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The city of the toad-slugs was horrible enough to an outsider, but perhaps the worst thing about it was that the toad-slugs were not its ruling class. It was ruled by some cousin of the shoggoth, Sogothus antarcticus forsooth; these were somewhat smaller than their terrestrial relatives, and of somewhat more fixed form, staying generally in a blobby opaque shape with a couple of legs and some number of short arms. They were scientists, scholars; they knew well the stars and what was likely to come down from among those stars.

They built tall buildings clustered in the broad valley mouth just inland from the oily sea. They saw little need for windows, and conducted much of their business and their scholarship on the rooftops. The streets lay deep in black canyons of edifice, and they were used only by the toad-slugs and their pathetic captives from Parg, black men and women destined to make the transition from slave to meat. The buildings themselves must have been full of odd chambers and galleries and closets and attics and side passages and priest holes; many interior realms must have lain centuries unlit, for the toad-slugs really couldn’t care less if it was light or dark, the slaves had no voice in the matter, and the master race did not, unless they felt the need for them, have optical sensors.

A procession that wound among those streets, and they were a city that loved a parade, if it was done to their taste, would have passed no windows but many a black, arched, empty doorway. From some of these, noxious smokes and vapors emerged: the toad slugs did love a noxious vapor. From many, further additions to the parade came, toad-slugs, various guests, slaves on their way to being meat, and the occasional blob with legs and some number of arms, though most of that race preferred to watch from the tops of towers. Above the revelers, winged things soared and glided among the towers, winged things that, on closer observation than most observers would be willing to hazard, seemed a tad too bloated for flight even on the Moon.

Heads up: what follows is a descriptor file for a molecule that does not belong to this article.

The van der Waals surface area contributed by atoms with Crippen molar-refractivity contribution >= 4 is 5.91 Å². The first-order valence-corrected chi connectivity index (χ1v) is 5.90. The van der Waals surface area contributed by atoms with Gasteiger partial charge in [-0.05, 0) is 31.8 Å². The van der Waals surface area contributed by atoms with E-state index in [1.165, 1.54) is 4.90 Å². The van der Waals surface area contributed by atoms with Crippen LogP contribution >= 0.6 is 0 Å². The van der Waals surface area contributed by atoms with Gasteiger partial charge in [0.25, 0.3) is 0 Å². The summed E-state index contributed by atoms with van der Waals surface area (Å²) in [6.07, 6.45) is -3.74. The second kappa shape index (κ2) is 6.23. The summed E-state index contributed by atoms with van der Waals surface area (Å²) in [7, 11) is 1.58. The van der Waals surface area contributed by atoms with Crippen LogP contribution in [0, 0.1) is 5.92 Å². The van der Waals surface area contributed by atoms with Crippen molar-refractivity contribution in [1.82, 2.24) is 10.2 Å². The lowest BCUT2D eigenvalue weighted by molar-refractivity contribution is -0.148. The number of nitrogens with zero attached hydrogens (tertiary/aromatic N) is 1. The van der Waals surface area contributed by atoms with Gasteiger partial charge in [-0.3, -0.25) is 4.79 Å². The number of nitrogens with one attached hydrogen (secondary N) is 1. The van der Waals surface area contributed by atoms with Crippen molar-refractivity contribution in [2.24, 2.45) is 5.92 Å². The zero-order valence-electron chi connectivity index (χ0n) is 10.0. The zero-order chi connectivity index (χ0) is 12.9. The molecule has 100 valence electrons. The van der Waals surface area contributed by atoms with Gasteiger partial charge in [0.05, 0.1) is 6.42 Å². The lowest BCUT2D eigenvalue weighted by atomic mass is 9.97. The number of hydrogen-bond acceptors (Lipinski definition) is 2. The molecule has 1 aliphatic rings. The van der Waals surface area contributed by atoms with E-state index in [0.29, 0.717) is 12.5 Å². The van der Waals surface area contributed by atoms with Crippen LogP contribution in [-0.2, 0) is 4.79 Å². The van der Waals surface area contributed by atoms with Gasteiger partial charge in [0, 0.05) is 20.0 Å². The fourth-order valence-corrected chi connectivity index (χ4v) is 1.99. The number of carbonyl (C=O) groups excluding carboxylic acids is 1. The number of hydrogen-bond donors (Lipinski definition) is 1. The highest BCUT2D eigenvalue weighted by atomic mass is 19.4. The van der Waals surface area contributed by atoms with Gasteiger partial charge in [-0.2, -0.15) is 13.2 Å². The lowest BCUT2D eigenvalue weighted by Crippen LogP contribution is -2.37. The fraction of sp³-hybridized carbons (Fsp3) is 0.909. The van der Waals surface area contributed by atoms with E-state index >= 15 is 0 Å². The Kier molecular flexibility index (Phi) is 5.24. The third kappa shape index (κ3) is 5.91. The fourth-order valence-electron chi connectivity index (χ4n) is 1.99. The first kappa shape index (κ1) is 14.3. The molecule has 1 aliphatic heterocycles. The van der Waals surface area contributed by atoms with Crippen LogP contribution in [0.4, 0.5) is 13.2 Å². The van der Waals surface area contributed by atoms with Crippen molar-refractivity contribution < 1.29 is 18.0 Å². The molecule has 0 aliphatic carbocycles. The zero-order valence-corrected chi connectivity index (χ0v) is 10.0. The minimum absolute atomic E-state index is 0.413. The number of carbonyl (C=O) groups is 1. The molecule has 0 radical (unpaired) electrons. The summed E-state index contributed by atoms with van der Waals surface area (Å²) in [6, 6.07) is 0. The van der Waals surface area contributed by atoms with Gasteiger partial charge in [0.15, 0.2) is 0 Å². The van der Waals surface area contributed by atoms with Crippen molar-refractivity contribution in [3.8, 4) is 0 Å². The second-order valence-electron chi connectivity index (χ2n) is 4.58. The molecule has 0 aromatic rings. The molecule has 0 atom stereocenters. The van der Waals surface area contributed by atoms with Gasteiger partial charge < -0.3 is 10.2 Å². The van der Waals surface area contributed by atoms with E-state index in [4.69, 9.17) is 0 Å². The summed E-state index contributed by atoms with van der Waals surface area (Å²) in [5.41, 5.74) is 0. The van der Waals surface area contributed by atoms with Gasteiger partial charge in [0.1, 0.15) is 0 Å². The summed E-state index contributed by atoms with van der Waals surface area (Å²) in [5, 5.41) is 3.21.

Then the procession would emerge from the black city at the point where a slanted stream of some liquid well described as viscous or even pustulant oozed down a V-shaped valley cut into the highland. A royal road ran up along the righthand side of this stream and up onto the top of the ridge to the right. There stood a temple, gleaming pale black in the starlight.

“It looks wonderful,” said Ryel, peering out from the stalks of a very peculiar sort of tree, or giant fungus, or possibly very slow-moving and colossal insect. “The parade route.”

“Do you see them?” hissed Arkmar.

“Yes, actually. They’re coming out from the gate of town. Man, that place looks like it is not such a great tourist attraction. You’ve never been there, Elena?”

“No,” said Elena, shivering.

“Okay,” said Arkmar. “And what is our tourist doing right now, in this parade?”

“She is walking free with her head held high,” said Ryel, “but she’d be doing that whether this was her bright idea or not. They’re definitely headed for the temple. There’s nothing else up here. Hope she brought her credit cards, because I don’t think they take cash.” She looked back at the other two, and both of them seemed to get the reference. How interesting.

“So does your plan involve us being down there in the temple?” asked Elena.